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About nstarleather

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  • Leatherwork Specialty
    Contemporary Leather goods
  • Interested in learning about
    New techniques
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  1. This my full time gig for as long as I can remember...I went to my first show with my dad at 6 months. I feel blessed but it's still work!
  2. The crowns are sewn then turned, then attached to the brim, which has the wire already sewn in...I will say that basically every edge (especially the part that contains the wire), is skived substantially.
  3. I use wire- electric fence wire to be precise: http://www.nstarleather.com/optimizer/product/882w778D.html http://www.nstarleather.com/optimizer/product/882w778B.html http://www.nstarleather.com/optimizer/product/882.html
  4. We have one like that we actually had shipped from NYC it was bolted to rails like in the picture... the shipping wasn't cheap but well worth it considering what clickers cost. Heck we had a massive "double headed" Schwabe shipped to us- it makes that one look like a toy! We had a huge splitter shipped last year and it was around $500... from TX to SC. So if the OP is willing to tape the head in place, it's likely shippable anywhere. If I didn't already have a "spare" clicker that's the exact same model, I'd be asking about it...
  5. Good Point...at $10 per liter, I'm going to sample the Fenice...but I'm not sure I can use the colors they have.
  6. To each his own, we have a wholesale base that want cheap...if we had to edge nicely all 10 pieces that go into a bifold, it'd double the price. We couldn't have keep the business going since 1969 selling $50+ wallets... Hopefully somebody has used both and can tell...normally the stuff is like $25 per bottle whereas edge kote is more like $14...so I was hoping it'd be better.
  7. Hi Guys, We generally use edge kote just to paint the edges of our items, not so much for the rounded rubbery look but just to make them darker. We use a technique we call "gang dying" where we take a whole stack of a specific part, stick a piece of flat metal on both ends of the stack, press in a vice, and paint the edges all at once, wipe with a cloths, remove the stack, separate and wipe off any excess from the front of the parts... Its not the nice bevel/sand/burnish, that is done sometimes, but it's what we do at our price level and quick.... Anyway... we currently use Fiebing's edge Kote , but I've recently been offered the opportunity to buy a bunch of Fenice edge paint (Liters) at what will probably be a good discount. My understanding is that Fenice is "Premium" and probably better than edge Kote. My question is: Will it work for what I do (gang dying described above)? Or would it only work for the "one at a time" dying that usually gets done more often (we do it occasionally)? Please fill me in anyone who's used it. Also do I need the "Base" plus another color or will the base work by itself. Thanks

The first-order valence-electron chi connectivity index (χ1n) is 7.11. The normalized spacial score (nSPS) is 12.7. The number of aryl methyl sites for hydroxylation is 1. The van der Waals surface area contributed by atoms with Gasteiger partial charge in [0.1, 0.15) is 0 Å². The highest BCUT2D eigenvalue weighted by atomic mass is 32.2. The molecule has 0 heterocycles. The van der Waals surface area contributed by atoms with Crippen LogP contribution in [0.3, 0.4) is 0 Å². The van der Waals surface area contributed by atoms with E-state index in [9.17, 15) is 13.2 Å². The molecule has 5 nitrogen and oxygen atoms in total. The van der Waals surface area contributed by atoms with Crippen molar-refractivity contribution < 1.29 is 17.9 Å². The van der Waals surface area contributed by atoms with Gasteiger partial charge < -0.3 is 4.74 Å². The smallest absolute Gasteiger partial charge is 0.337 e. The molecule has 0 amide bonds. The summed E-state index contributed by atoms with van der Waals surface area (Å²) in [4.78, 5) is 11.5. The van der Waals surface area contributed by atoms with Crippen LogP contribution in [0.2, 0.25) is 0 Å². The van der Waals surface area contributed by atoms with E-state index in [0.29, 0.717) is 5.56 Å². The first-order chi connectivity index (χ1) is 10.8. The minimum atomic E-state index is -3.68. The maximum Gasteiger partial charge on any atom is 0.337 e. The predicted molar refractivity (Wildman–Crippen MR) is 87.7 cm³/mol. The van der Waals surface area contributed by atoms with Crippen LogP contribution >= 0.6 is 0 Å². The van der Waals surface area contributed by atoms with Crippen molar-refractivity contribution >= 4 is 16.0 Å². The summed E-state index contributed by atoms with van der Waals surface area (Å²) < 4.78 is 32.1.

8. Hey I'm most of the way done with the Kickstarter page for this. PM me anyone if you want to see the Preview link and give me feedback!
  9. Both Look like the top machine, one is a slightly different color than the other.
  10. So I got 2 Pfaff 1245's on the way. Not brand new, these will be German ones but in good working order. Any key differences between these and the 545's I'm used to? Thanks
  11. I buy hundreds of pounds of upholstery scrap and sometimes hides. Most of my small items are made from upholstery leather. This kind of leather won't come from tanneries you've heard of like Horween or SB foot or any of the Famous European tanneries. The tanneries who do upholstery are kind of an "inside" industry because they don't need publicity because their clients are the furniture makers not the final consumer. That being said, upholstery is great leather for bags and pouches or garments (if that's your thing). It's usually a top grain leather with some sort of embossing for consistency, though sometimes it can be a pullup leather or something more smooth. Always larger hides and most of the time from Europe, but sometimes South America. You can google the names on the stamps you found and you should find that the leather is relatively expensive. It's also very durable because it has to be due to the fact that most people keep leather furniture years and years. At less than $1 per foot you got a pretty good buy.
  12. I would think with a bow you want all the grain longwise because how the force goes. Wood can split super easy along the grain, I've split a lot of firewood in my life. I would think with a bow you want all the grain longwise because how the force goes. Wood can split super easy along the grain, I've split a lot of firewood in my life.
  13. Plywood and OSB orient the grain of the wood to cross and create the strength. If you were to create a laminate using the grain parallel as opposed to perpendicular, you wouldn't get the same strength. Leather grain isn't the same thing.
  14. Isn't that amazing? Suede, stronger than leather TIL...
  15. Feeling better after the last few comments....